Readers witness in the beginning of the first issue a series of global political tensions leading to an interrupted television broadcast, and then the plume of a missile sailing into the sky in a graceful arc from a concealed rural Strategic Air Command bunker.
The main character, with the unlikely name of Tariq Geiger, desperately hustles his family into a backyard survivalist bunker, but not before he is shot in the leg by his gun-toting neighbours as he endeavours to save the family dog. Both Geiger and the neighbours are then caught in the firestorm of a nearby nuclear explosion.
Mr Johns seems very keen to make the lead character both good and Muslim, compared to his overweight, gun-toting white neighbours. Mr Johns communicates to the reader that these people are bad guys, not just by way of the cowardly shooting and intent to commandeer the bunker, but by singling out Geiger’s ethnicity:
It is terribly hamfisted and cringeworthy. It assumes, so often seen in cliched superhero comic books, that those who do violent and desperate acts have a malign (and in this case prejudiced) intent. What if instead Geiger’s neighbours had simply been scared and not racists? What if having been shot Geiger offered them refuge, regardless, but Geiger’s injury meant they could not make it to the bunker in time? There were far better approaches to this scene which would not have involved slapping paint onto a wall with a bucket.
Geiger somehow reappears in the post-apocalypse as the superhuman guardian to his family’s bunker. It is trite to say that people die or become extremely sick as a result of nuclear strikes. From the 1960s through to the 1980s, superhero comic books repeatedly how ordinary humans are instead benevolently transformed into the superhuman, as seen in Marvel Comics’ The Incredible Hulk and DC Comics’ Firestorm. It is a profoundly dated concept. Here, somehow, like a Reagan-era superhero, Geiger has not just survived but also developed super-strength and the ability to transform himself into a glowing green skeleton.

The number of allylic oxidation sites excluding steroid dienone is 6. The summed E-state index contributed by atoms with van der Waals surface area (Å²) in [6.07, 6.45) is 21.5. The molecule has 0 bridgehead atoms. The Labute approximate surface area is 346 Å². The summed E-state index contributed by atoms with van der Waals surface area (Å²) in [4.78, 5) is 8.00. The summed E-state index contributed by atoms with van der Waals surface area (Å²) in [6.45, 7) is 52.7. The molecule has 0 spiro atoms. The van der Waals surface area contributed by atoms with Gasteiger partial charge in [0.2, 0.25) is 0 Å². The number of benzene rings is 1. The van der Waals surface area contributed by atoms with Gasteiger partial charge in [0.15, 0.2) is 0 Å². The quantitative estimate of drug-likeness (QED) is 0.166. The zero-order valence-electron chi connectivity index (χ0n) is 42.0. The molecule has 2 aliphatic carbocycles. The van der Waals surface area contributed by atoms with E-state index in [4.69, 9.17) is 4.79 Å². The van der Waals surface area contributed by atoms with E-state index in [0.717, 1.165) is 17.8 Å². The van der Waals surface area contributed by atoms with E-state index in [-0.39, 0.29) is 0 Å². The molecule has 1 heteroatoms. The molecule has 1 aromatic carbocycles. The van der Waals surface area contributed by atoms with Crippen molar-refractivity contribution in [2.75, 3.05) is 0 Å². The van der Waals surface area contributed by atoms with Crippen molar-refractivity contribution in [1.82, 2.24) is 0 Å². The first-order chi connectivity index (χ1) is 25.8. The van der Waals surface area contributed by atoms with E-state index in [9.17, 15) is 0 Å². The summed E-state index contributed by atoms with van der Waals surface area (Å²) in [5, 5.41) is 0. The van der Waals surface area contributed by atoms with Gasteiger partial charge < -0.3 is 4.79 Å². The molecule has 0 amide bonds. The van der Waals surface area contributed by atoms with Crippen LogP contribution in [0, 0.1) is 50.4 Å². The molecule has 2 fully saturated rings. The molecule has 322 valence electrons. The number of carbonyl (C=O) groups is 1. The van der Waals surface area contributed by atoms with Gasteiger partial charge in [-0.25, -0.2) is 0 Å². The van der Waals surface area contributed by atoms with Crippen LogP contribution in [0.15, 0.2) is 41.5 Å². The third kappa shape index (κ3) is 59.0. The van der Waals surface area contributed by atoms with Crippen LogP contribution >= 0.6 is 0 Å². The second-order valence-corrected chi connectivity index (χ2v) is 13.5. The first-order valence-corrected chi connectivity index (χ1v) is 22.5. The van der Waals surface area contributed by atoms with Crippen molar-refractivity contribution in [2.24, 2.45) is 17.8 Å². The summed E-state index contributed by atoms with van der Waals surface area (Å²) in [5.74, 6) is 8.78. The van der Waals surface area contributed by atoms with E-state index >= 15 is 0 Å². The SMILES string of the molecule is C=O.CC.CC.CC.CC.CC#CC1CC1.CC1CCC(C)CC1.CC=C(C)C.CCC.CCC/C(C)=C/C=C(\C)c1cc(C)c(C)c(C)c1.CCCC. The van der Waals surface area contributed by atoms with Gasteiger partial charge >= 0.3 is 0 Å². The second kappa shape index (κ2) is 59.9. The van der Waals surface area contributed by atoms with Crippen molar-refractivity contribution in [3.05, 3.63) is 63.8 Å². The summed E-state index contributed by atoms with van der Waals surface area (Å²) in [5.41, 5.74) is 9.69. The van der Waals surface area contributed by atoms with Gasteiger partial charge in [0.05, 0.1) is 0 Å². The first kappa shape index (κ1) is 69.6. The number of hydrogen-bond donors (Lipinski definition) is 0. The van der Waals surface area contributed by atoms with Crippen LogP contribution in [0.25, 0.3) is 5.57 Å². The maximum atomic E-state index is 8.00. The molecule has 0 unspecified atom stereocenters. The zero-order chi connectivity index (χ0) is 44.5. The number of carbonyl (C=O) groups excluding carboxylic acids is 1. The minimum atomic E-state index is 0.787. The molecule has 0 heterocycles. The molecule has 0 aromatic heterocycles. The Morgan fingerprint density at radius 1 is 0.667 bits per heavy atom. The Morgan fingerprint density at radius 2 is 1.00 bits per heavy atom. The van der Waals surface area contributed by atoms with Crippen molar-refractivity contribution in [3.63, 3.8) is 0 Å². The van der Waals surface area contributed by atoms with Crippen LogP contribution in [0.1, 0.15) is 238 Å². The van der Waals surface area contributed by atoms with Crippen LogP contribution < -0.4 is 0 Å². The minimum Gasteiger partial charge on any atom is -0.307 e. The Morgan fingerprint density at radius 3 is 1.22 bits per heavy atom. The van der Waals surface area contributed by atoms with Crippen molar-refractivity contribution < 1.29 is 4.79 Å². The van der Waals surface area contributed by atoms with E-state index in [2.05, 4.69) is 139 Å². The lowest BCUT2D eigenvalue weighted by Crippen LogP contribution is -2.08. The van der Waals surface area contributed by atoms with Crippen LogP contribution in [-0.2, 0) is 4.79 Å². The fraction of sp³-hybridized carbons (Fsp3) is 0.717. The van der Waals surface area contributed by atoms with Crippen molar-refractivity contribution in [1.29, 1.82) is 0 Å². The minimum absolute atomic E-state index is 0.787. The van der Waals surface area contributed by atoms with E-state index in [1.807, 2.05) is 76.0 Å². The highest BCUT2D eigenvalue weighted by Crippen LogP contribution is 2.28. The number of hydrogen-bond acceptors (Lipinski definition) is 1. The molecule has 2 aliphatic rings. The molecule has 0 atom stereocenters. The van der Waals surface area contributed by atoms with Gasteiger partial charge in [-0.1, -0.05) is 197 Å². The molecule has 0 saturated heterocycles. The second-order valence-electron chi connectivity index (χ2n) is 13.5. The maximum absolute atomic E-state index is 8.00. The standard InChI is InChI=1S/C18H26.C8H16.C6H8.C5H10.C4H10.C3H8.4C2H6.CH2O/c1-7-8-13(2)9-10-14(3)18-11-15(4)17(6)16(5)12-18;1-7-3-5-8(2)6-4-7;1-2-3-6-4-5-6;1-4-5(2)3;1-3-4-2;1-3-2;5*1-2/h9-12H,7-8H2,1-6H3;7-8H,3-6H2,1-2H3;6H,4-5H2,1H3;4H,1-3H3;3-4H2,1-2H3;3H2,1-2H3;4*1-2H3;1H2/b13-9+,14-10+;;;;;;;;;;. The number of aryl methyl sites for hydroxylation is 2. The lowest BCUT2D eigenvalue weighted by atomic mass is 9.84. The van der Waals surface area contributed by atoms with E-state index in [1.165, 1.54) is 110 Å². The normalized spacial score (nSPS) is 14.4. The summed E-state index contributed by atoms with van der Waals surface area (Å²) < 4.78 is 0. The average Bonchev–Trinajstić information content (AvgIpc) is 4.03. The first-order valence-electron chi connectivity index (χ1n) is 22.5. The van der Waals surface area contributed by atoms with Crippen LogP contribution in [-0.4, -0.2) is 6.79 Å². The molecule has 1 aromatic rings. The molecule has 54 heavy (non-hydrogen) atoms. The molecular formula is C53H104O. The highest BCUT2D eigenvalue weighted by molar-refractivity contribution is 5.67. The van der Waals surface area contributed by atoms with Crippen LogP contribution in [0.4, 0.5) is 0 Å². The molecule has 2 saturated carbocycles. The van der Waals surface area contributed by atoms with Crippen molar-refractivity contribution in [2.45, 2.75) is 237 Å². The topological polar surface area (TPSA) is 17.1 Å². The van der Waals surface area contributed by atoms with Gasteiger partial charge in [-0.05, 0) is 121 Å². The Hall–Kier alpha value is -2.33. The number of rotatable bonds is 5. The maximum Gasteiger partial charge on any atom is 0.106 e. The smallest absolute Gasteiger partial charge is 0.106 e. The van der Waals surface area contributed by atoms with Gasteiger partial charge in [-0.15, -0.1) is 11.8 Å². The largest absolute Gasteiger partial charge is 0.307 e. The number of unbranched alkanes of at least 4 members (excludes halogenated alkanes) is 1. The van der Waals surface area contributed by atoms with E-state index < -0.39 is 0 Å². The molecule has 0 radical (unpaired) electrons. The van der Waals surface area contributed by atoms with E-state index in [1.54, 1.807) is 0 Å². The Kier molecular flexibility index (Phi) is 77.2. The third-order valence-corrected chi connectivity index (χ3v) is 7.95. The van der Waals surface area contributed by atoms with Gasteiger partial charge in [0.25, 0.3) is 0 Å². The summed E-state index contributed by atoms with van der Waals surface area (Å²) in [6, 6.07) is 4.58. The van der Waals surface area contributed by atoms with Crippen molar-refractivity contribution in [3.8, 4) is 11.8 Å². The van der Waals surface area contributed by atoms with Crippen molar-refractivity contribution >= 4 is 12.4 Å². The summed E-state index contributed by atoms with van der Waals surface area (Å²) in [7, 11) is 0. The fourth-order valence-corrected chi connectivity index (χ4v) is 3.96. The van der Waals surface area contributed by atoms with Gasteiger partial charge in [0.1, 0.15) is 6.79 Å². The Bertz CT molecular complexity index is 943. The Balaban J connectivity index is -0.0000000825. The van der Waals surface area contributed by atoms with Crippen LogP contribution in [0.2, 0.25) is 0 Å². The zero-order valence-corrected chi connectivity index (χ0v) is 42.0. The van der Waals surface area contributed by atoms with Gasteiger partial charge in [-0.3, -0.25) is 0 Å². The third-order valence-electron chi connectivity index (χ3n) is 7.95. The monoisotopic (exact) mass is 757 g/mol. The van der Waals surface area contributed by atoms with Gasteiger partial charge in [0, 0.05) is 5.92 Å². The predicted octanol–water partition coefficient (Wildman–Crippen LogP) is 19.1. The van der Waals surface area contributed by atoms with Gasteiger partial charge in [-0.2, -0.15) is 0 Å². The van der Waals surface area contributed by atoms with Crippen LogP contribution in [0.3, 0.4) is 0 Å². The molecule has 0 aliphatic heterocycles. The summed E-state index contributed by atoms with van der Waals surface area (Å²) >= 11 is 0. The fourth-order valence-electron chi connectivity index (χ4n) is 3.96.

There can be no denying the art in this title. Geiger cuts a striking figure, thanks to the pencils of artist Gary Frank. (Some reviewers have drawn a visual comparison with DC Comics’ villain Dr Phosphorus, an irregular foe of the masked vigilante Batman. To our eye, Geiger looks more like the skeletal, blue-glowing Atom from JSA: The Unholy Three published in 2000 and 2003 by DC Comics – see https://worldcomicbookreview.com/2020/01/14/jsa-the-liberty-files-revisited-20-years-later/)
Regardless, Geiger plainly acts like a superhero, poses like a superhero, has the powers of a superhero, and has the tragic backstory of a superhero. Geiger even has a superhero pet – an improbable two-headed black wolf. If anyone was expecting the post-civilisation grittiness of Scouts’ Honor https://worldcomicbookreview.com/2021/04/29/scouts-honor-1-4-review/ they should instead prepare themselves for a post-Armageddon Superman and Krypto the Superdog. Mr Johns cannot help but play the same pop tune, regardless of his publisher.
For the purposes of Comic Book Round-Up’s score-keeping, we give this title 2/10.